Welcome to The Republic of Gilead.
Where your worst nightmares become reality. Especially if you have a pair of breasts, a barren womb and, God forbid, the audacity to deviate.
Somewhere, some day in the future, within the borders of the country currently known as the United States of America, in a former gymnasium turned into barracks, we meet an unnamed woman who gives us a horrifying account of living in a repressive society that offers her only one function: to breed.
As a result of the revolution launched by a fundamentalist Christian Reconstructionist movement calling itself the “Sons of Jacob”, after killing the President and the Congress, the “order” in country is restored by way of going back to good, old, “traditional” values. All of which boils down to abolishing the Constitution, introducing extreme religious fanaticism, segregating people into newly created social classes (labeled, surprise surprise, by sex) and limiting human rights. Or should I say, stripping women of any rights whatsoever.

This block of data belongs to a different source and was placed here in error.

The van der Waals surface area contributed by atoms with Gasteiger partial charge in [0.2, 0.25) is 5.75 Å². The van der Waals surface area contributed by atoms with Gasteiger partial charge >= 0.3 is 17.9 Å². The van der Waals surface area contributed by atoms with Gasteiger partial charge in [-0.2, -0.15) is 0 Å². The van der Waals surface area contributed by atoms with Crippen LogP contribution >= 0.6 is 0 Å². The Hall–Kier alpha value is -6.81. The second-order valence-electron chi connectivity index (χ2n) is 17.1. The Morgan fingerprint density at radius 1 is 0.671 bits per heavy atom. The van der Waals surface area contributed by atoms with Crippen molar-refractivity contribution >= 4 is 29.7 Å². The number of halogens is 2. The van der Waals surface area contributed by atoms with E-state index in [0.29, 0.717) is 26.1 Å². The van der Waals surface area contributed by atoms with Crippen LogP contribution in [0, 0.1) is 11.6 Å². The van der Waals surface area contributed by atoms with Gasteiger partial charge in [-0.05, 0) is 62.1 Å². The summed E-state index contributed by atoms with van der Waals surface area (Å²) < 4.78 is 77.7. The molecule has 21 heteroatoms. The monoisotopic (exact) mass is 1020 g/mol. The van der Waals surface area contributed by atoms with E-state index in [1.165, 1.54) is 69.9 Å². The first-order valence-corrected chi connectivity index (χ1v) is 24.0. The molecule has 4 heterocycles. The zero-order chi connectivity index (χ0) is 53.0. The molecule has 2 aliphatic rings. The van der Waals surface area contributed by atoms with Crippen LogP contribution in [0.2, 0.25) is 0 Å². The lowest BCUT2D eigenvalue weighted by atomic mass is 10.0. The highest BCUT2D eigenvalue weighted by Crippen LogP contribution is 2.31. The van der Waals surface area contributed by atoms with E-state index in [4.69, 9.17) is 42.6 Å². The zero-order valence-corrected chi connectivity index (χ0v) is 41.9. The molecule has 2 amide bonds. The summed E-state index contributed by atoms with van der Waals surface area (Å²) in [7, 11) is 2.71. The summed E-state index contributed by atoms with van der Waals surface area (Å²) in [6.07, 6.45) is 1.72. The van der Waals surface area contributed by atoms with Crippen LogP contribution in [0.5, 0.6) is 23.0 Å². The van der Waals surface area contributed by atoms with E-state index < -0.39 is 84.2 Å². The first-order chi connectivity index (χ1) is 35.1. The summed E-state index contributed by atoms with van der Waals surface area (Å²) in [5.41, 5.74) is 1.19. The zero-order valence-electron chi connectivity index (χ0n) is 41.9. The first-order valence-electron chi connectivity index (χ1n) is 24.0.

When we think of the past it’s the beautiful things we pick out. We want to believe it was all like that.